TAKE THE COURAGE TO MOVE FORWARD

inspirierende Menschen

Alain Visser, Senior Vice President Marketing, Sales, Services und PR Geely Auto

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Alain Visser
Senior Vice President Marketing, Sales, Services and PR bei Geely Auto

“Alain Visser wird man sehr selten mit schlechter Laune antreffen – er strahlt stets Fröhlichkeit und Zuversicht aus…” Das ist, was man so in der Online-Welt über Alain Visser liest. 

Er war einer der Workshop Hosts der diesjährigen League of Leading Ladies Konferenz (LLL) mit dem Thema „Smash the Box – if you can dream it, you can do it“. Ich habe ihn an der LLL mit viel Humor und einem breitem Lachen im Gesicht erlebt.

Alain Visser ist in Belgien geboren, hat seine Karriere in der Autoindustrie in 1986 gestartet und sie dort weitergeführt. Im Oktober 2015 übernahm er die Position als Vice President Global Marketing, Sales, Services und PR für Geely, einer der grössten chinesischen Automobilhersteller. Davor war er Senior Vice Senior President Marketing, Sales und Customer Service bei Volvo.

 Man kennt Alain Visser in der sehr konservativen Autoindustrie, als jemand, der den Status Quo ständig herausfordert und hinterfragt, jemand, der seit Jahren mutig anders denkt und für “ how to shake up a century old industry and smash the automotive box of legacy” steht. Dieses war auch sein Thema an der LLL. Er wurde von Forbes als einer der “Top 10” einflussreichsten Chief Marketing Officer der Welt in den letzten zwei Jahren ernannt.

Sein „anders Denken“ kam auch in einer spannenden Diskussion über das Thema Autoindustrie und Frauen hervor. Konkreter gesagt, wie die Autoindustrie Frauen als Werbeträger nutzt – da gehen gewisse Ethiken ja total verloren. Er denkt auch diesbezüglich anders und ist ein Gegner dieser sich eingenisteten Selbstverständlichkeit.

Ich freue mich sehr, dass ich mein Gespräch mit Alain Visser in der Reihe „Inspirierende Menschen“ mit Ihnen teilen kann. Ein grosses Dankeschön auf diesem Weg an Alain Visser für seine inspirierenden Gedanken.

(Das Interview ist auf Englisch geführt.)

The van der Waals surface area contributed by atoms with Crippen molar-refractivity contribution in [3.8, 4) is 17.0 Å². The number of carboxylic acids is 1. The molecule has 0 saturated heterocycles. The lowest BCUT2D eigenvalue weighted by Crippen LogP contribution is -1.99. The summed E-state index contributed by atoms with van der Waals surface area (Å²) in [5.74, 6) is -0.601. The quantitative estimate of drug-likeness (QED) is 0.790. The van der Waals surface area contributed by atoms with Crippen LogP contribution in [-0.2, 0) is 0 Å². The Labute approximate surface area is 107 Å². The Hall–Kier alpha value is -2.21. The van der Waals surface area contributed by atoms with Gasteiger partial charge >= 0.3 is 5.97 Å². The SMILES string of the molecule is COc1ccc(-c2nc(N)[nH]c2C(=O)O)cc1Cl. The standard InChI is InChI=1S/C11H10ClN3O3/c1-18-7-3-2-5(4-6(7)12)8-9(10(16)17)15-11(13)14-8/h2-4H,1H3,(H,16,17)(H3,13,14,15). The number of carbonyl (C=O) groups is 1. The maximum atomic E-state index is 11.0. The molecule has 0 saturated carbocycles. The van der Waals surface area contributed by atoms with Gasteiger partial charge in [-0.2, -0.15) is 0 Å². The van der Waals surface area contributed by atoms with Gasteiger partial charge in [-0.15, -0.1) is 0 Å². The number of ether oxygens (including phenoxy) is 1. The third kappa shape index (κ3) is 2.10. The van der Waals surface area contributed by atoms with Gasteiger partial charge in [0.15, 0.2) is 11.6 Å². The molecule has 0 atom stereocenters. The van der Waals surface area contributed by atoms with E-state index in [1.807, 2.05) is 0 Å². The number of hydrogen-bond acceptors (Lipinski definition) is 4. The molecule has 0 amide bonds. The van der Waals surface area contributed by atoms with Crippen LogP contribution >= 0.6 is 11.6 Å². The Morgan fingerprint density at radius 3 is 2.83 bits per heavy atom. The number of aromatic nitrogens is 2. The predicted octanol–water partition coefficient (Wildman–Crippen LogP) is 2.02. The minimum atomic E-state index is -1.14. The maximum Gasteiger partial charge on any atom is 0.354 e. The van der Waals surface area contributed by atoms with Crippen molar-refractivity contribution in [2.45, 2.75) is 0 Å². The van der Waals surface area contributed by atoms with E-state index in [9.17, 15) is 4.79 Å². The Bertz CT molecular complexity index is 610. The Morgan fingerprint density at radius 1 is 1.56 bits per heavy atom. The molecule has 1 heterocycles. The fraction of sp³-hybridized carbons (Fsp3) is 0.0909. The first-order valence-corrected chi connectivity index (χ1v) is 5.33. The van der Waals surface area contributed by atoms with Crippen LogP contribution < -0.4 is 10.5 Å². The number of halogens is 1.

How would someone who knows you best describe you?
I know what I would like to be described as but only my colleagues can judge how I really come across.  Anyway, I will give it a try with the following description: positive, friendly, innovative and creative, somewhat chaotic and impatient.  I have not at all achieved to be the leader I want to be yet, and I make mistakes every day, but I do not give up trying. 

What does being courageous mean for you? 
I think human beings are by nature herd animals.  We like to follow the crowd as it is safer and risk is low.  Being courageous for me is about escaping the herd, going against the flow, doing the unexpected, but also daring to go for your cause even if a majority does not believe in it.  That also means that being courageous needs to go hand in hand with good judgment. If you decide to go your way despite a majority not supporting it, you better make sure your judgment is solid.  Otherwise you end up like the car driver on the motorway listening to the radio and hearing that there's a ghost rider on his road and he reacts saying 'One ghost rider, I see hundreds of them.'
My experience is that there are always more reasons NOT to do a new thing then to go for it.  If it is the right thing, that one killing argument can be enough.  Then go for it.  That is courage to me.   

When did you last face up to a challenge, whereby you really needed courage? 
For me it comes with the job and the industry.  I try to innovate in an industry that has hardly moved for more then a century.  The car industry is big, powerful, arrogant and somewhat disconnected from the new consumer trends.  As someone trying to innovate, I hit walls all the time.  It motivates me.  I could quote so many examples but rather recently when I was in my Volvo period responsible for launching the XC90, we established a concept to launch the car on internet sales only, limit the offer to the best equipped car (so at high price level) , start selling before the car was even shown and not to launch it on a traditional motor show.  Particularly selling the highest priced Volvo ever online only without being able to show the customer the car was perceived by the majority of my board colleagues as 'way too risky'. We went ahead anyway and it was probably the most successful launch Volvo ever had.

What happened? What did you do?
At the end of the day it all depends on getting the right people convinced, not all people.  You need to sell your ideas, convince, not explain.  If you are convinced of something, you should not give up. Strangely enough at any position you end up in a company, you always just lack that bit of responsibility to make all the calls you want to make.  You have your colleagues (you cant work in isolated silo's) and you always have a boss.  The VP marketing needs to convince his VP sales and marketing. The VP Sales and marketing needs to convince the CEO.  And the CEO needs to convince the board and/or the shareholders.  It is probably the biggest frustration in the careers of leaders, which is predominantly driven by an addictive desire for more power.  

What advice, or which thoughts and inspiration would you give to people in a similar situation? 
Do not be stubborn but be persistent.  Sometimes, during your battle for your idea you get confronted with arguments that destroy your cause.  If that happens, be professional and give up.  In all other circumstances, stay on course.  Build a case, get facts, create allies and if you do not have the talent to persuade others, engage others to do it for you. Do not ever forget, there are always more reasons not to do a great new idea then to go for it.  Yet, if it is the right thing, it is your responsibility, it is your job to fight for it!

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